Maggie said, “we’re together,” and walked over and quietly stood next to me.

We moved on.

Some days Maggie just astounds me. Saturday was one of those days.

Published in: on April 24, 2018 at 3:03 pm  Comments (2)  


The first Mother’s Day that Peggy lived with us, she came downstairs with a gift for Kim and told her that Kim was her american mother.

It meant so much to Kim.

Peggy was one of the Chinese teachers in Shaker. She’d been living with us for six months.

A week later while I was out of town, Peggy asked Kim if she could live with us the following year as well.

What could Kim say?

She was Peggy’s american mother.

Peggy and Kim spent time together talking – mainly when I travelled. Peggy’s own parents are about our age so we always felt parental and protective of her.

Peggy lived with us the following year and moved into her own apartment during the school year after that.

She was only a couple of blocks away but we didn’t see her very much.

Kim missed her.

Peggy would visit now and then and we’d sit and talk but it wasn’t the same.

We remembered her zooming by in the morning on her way to school. No time for breakfast – just a cup of coffee.

We remembered her coming back to take a nap before zooming to graduate school.

We remembered her cooking in the kitchen.

We remembered her in her room talking to her mother in China every day.

Peggy lived in Elena’s room – although the whole time Peggy lived there we called it Peggy’s room. Once Peggy moved to her own apartment we referred to it as Elena’s room again.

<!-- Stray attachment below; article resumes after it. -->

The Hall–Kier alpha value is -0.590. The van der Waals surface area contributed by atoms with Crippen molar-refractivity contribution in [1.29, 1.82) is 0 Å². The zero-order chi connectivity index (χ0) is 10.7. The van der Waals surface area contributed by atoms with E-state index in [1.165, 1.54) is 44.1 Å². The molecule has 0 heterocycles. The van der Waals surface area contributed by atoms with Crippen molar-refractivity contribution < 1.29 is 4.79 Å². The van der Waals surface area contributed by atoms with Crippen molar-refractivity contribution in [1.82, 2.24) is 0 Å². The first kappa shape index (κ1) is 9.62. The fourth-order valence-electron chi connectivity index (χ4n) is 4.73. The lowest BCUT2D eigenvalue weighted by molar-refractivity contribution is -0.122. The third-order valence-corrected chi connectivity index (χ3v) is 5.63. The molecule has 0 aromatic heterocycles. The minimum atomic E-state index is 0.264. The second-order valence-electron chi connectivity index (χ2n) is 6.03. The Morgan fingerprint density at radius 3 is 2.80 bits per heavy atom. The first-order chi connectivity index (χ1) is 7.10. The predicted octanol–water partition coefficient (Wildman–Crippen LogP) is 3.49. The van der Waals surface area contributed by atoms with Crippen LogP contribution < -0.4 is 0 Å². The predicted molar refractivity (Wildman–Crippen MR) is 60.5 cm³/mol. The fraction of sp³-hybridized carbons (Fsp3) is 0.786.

Peggy got married and she and her husband bought a house on the corner of our block.

Her parents and her grandmother would come from China for long visits. Although we didn’t see them often, we loved getting together with Peggy’s family. Just the nicest people.

A year and a half ago they sat with us in the hospital as Kim lay dying.

They were there for us like family.

Kim’s chinese daughter, her husband, and her parents.

After Elena died twelve years ago today, Kim would sometimes muse about the moments Elena never lived to see.

I think about last June when Elena’s class graduated from High School.  Elena never lived to graduate from high school. Then again, she didn’t live to finish first grade.

And if she had lived? Kim wouldn’t have lived to see her daughter graduate from high school. Kim wouldn’t have lived to see Elena start the twelfth grade.

A little over a week ago I had the privilege of holding Benjamin in my arms.

Peggy and Eugene’s beautiful baby boy was born a week and a half ago.

They let me visit them in the hospital.

Peggy’s mother smiled and placed Benjamin in my arms.

I couldn’t take my eyes off of him. I walked and rocked back and forth.

It was the same hospital where Kim had Elena almost nineteen years ago.

I brought Peggy the same flowers I had brought Kim almost nineteen years ago.

I held our chinese daughter’s son.

There aren’t many “Kim would have” moments that I can truly be sure of, but Kim would have loved meeting Benjamin. She would have been proud to have been his american grandmother.

I could just be projecting.

I handed Benjamin back to Peggy’s mother, sad that I wasn’t handing the baby to Peggy’s american mother, but just so, so happy.

There is just something so perfect about holding a baby.

It focuses me on this moment.

On this child.

On Benjamin.


Published in: on February 22, 2018 at 9:00 am  Leave a Comment